Woman who tortured Indonesian domestic helper Erwiana Sulistyaningsih released from prison despite serving less than two-thirds of her sentence
- Law Wan-tung was jailed for six years in February 2015 over abuse that made global headlines and put working conditions of foreign helpers in Hong Kong under spotlight
- Justice department contacted Lo Wu Correctional Institution as they continue to pursue Law for HK$200,000 over another failed legal action
A Hong Kong employer who made global headlines for torturing Indonesian domestic worker Erwiana Sulistyaningsih has been released early from prison, a court heard on Wednesday.
Yvonne Cheung, a lawyer from the justice department that is pursuing Law Wan-tung for HK$200,000 over another failed legal action, told the High Court they had not been able to “ascertain her whereabouts”.
Law was jailed for six years and fined HK$15,000 in February 2015 after being found guilty of assaulting Erwiana and another Indonesian helper, Tutik Lestari Ningsih, while they were in her employment.
Prison inmates can earn a one-third deduction on their sentence through good behaviour, but it remains unclear why Law served less than four years behind bars.
“She was released a few months ago,” Cheung said, adding the department had found out when they called the Lo Wu Correctional Institution, where Law had been jailed.
A source close to the matter said Law was let out under an early release scheme, six months before the end of her sentence. She would be subject to a supervision order until her jail term expired.
A Correctional Services Department’s spokesman said it would not comment on the case.
“To protect individual privacy, we cannot disclose personal data of person in custody,” she said.
The abuse that took place from 2013 to 2014 made world news and Erwiana’s bedridden pictures, featuring her swollen face, put the working conditions of foreign helpers in Hong Kong under the spotlight.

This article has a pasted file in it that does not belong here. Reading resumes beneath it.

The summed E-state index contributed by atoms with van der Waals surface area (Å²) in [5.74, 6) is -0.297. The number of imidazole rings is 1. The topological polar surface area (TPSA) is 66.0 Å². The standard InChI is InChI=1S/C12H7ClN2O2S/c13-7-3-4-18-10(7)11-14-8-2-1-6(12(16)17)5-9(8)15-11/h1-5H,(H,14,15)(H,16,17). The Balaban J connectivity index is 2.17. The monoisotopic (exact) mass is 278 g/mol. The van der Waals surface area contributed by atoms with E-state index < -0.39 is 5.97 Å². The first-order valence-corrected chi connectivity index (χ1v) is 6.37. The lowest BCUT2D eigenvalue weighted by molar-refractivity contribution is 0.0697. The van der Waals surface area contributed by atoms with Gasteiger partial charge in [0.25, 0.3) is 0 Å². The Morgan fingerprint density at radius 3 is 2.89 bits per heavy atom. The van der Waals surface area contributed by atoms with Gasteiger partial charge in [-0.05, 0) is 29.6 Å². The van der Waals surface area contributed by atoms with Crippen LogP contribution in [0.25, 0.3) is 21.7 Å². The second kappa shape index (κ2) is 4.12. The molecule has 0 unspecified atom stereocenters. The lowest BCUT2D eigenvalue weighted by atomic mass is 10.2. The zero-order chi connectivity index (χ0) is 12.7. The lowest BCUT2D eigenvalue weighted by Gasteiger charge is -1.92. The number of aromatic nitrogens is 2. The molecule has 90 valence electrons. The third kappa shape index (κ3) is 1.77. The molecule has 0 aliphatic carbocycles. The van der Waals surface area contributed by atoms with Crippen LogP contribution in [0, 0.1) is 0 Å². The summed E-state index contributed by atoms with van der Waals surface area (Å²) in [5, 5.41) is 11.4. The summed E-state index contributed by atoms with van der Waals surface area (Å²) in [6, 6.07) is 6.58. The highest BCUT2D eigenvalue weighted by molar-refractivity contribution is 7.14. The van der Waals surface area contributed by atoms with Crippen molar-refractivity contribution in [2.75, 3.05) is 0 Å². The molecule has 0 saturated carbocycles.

Soon after she was jailed in 2015, Law lodged a judicial review against the Legal Aid Department, after it refused to grant her financial aid to appeal against her convictions.
After her judicial review failed, Law was ordered by the High Court to pay the Department of Justice’s HK$200,000 in legal costs, with a further order she should pay using her property and other assets after she claimed her bank balances were in the red.
On Wednesday, Law’s lawyer Ching Ming-yu said she would appeal against the second court order and had sought an adjournment, a move vehemently opposed by the Department of Justice’s lawyer.
Madam Justice Bebe Chu Pui-ying rejected Ching’s request, saying Law had been given sufficient time to prepare for her appeal, yet she had not acted since June.
“If she was released a few months ago, she would have sufficient time to contact her lawyer,” Chu said, quashing her appeal.
During the earlier trial, the District Court heard Law had punched Erwiana so hard her incisor teeth were fractured. Law also stripped her in the bathroom of her Tseung Kwan O flat and splashed her with cold water while pointing a fan at her.
On another occasion, Law twisted a metal tube from a vacuum cleaner inside her mouth, causing cuts to her lips.
For the injuries, Erwiana was awarded HK$809,430 in damages last year to be paid by Law. Tutik Lestari Ningsih was to be paid HK$170,000, another court ruled in February.
Erwiana told the Post Law had yet to pay her even though the order was made in December last year.